The polypeptides of the present invention can be used to enhance the function of wild-type or minimally active mutant CFTR proteins. The polypeptide functions to decrease the closed time of the channels formed by CFTR. A polypeptide can be applied to the CFTR protein in any context. It can be applied in vitro or in vivo. If in vitro it can be to CFTR in cultured cells or to planar bilayer membranes containing CFTR. If in vivo, the polypeptide can be applied directly to airway epithelial cells. Such application can be by any means known in the art, including but not limited to using a gargle or a nebulizer to deliver aerosolized polypeptide to the target cells. In addition, the peptide can be delivered in an indirect mode, by delivering a gene construct to the airway epithelial cells, which when taken up by the cells causes them to express the polypeptide. The delivery of the polypeptide to the CFTR preferably increases the open probability of the channel formed by the CFTR by at least 25%. More preferably it increases the open probability by at least 50%, at least 75%, at least 100%, at least 125%, at least 150%, or at least 200%.
A CFTR construct comprises a nucleic acid sequence encoding the amino acid sequence shown in SEQ ID NO: 1. A suitable promoter for expression in lung epithelia is also desirable. Many such promoters are known in the art, and any can be used as appropriate for a particular application.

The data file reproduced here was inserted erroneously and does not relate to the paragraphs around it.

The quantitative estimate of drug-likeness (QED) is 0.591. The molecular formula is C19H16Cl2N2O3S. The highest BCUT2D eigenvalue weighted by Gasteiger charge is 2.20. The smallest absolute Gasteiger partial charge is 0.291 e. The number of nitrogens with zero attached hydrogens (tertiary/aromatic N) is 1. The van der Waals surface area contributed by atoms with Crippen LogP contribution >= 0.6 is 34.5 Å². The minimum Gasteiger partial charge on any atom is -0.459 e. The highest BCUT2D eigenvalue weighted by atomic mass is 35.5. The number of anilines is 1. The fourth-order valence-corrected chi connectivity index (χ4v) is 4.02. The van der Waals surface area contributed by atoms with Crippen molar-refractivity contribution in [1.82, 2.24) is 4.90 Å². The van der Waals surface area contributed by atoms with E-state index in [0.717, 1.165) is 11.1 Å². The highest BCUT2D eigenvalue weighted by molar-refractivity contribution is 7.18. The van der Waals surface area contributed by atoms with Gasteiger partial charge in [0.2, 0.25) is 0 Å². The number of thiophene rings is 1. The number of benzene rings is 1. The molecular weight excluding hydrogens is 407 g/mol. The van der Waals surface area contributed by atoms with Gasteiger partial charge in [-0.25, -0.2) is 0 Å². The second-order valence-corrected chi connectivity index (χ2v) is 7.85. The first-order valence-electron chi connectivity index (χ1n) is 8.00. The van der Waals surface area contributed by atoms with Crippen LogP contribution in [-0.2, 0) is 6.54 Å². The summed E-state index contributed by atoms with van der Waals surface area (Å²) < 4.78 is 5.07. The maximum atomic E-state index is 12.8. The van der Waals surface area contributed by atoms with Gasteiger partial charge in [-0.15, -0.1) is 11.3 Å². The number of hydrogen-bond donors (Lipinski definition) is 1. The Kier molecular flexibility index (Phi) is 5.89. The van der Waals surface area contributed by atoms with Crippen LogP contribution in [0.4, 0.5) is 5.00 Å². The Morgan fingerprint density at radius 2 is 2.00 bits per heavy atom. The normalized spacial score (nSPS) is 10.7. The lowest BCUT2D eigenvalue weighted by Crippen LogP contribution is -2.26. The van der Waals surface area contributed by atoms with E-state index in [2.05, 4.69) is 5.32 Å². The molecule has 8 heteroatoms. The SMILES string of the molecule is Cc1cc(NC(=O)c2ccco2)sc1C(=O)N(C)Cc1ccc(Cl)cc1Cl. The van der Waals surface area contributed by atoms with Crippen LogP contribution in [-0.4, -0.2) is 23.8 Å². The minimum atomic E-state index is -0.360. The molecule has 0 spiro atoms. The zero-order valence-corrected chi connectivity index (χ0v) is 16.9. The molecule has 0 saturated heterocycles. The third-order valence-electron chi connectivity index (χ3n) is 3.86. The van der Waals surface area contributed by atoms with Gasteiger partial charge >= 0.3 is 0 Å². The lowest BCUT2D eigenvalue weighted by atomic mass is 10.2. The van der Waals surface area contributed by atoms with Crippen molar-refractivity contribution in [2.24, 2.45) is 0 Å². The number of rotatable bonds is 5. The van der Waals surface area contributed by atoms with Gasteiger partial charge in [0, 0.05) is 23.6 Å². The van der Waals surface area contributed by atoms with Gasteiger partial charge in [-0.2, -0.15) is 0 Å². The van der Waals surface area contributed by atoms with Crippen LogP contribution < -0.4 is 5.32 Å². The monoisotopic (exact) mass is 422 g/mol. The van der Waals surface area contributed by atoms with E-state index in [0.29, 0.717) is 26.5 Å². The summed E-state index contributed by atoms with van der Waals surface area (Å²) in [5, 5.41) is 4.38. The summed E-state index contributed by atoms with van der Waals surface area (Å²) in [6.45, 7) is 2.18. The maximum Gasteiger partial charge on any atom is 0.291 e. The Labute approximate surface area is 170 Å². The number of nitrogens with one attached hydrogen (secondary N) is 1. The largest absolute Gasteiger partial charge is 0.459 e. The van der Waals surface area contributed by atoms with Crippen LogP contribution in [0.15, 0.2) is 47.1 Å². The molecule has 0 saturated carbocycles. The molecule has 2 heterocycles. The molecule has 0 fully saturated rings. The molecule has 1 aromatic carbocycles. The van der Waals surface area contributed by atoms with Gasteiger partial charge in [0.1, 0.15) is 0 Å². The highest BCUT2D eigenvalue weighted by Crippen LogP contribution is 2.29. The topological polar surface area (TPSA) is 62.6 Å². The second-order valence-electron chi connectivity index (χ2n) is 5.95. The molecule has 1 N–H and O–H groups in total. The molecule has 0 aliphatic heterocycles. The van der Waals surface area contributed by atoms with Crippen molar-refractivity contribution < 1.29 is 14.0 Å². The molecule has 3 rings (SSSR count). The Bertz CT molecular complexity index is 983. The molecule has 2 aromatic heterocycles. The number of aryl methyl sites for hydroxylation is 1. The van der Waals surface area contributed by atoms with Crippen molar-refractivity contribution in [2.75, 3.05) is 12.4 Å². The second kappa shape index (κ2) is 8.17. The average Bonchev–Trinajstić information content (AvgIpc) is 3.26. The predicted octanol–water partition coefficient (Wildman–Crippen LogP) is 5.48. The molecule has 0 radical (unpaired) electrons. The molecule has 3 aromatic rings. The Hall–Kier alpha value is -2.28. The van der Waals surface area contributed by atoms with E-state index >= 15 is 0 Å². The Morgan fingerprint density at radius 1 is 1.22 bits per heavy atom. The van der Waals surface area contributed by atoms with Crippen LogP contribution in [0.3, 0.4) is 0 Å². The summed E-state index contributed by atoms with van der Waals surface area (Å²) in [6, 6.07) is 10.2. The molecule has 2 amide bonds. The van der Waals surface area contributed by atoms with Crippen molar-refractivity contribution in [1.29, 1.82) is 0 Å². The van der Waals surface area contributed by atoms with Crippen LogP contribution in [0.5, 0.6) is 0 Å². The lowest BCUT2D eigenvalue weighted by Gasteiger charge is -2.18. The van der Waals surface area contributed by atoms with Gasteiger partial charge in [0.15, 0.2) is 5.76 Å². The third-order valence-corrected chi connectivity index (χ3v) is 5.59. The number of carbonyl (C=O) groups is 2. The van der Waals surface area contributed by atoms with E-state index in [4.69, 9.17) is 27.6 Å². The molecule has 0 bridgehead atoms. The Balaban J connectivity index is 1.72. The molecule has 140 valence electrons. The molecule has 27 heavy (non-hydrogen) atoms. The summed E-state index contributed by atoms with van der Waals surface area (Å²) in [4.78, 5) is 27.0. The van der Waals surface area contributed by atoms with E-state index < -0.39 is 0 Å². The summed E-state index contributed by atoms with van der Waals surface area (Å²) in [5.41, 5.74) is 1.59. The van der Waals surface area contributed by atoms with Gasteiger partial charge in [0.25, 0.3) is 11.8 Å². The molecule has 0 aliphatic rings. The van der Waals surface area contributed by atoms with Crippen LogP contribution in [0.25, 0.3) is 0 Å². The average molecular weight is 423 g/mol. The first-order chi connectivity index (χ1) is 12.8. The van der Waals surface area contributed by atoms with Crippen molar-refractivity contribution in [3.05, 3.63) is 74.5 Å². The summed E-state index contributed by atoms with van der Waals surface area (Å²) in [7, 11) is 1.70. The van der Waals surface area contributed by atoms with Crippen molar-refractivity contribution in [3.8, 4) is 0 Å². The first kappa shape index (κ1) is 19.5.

It is believed that the administration of the polypeptide of the present invention will be the most useful in treatment of a class of mutants which produce CFTR proteins which are properly delivered to the plasma membrane but which are only residually or minimally active. Known mutants of CFTR are listed at the following URL address: http file type, www host server, domain name genet.sickkids.on.ca, directory cftr-cgi-bin, subdirectory fulltable. One can determine that a particular CFTR mutant is fully processed and reaches the plasma membrane in a Western blot assay using antibody against CFTR Fully processed mutants achieve mature glycosylation status and appear on the gel as “band C and band B” whereas mutants that are retained in the endoplasmic reticulum are not fully glycosylated and show only “band B”. See Example 2, below and FIG. 1C.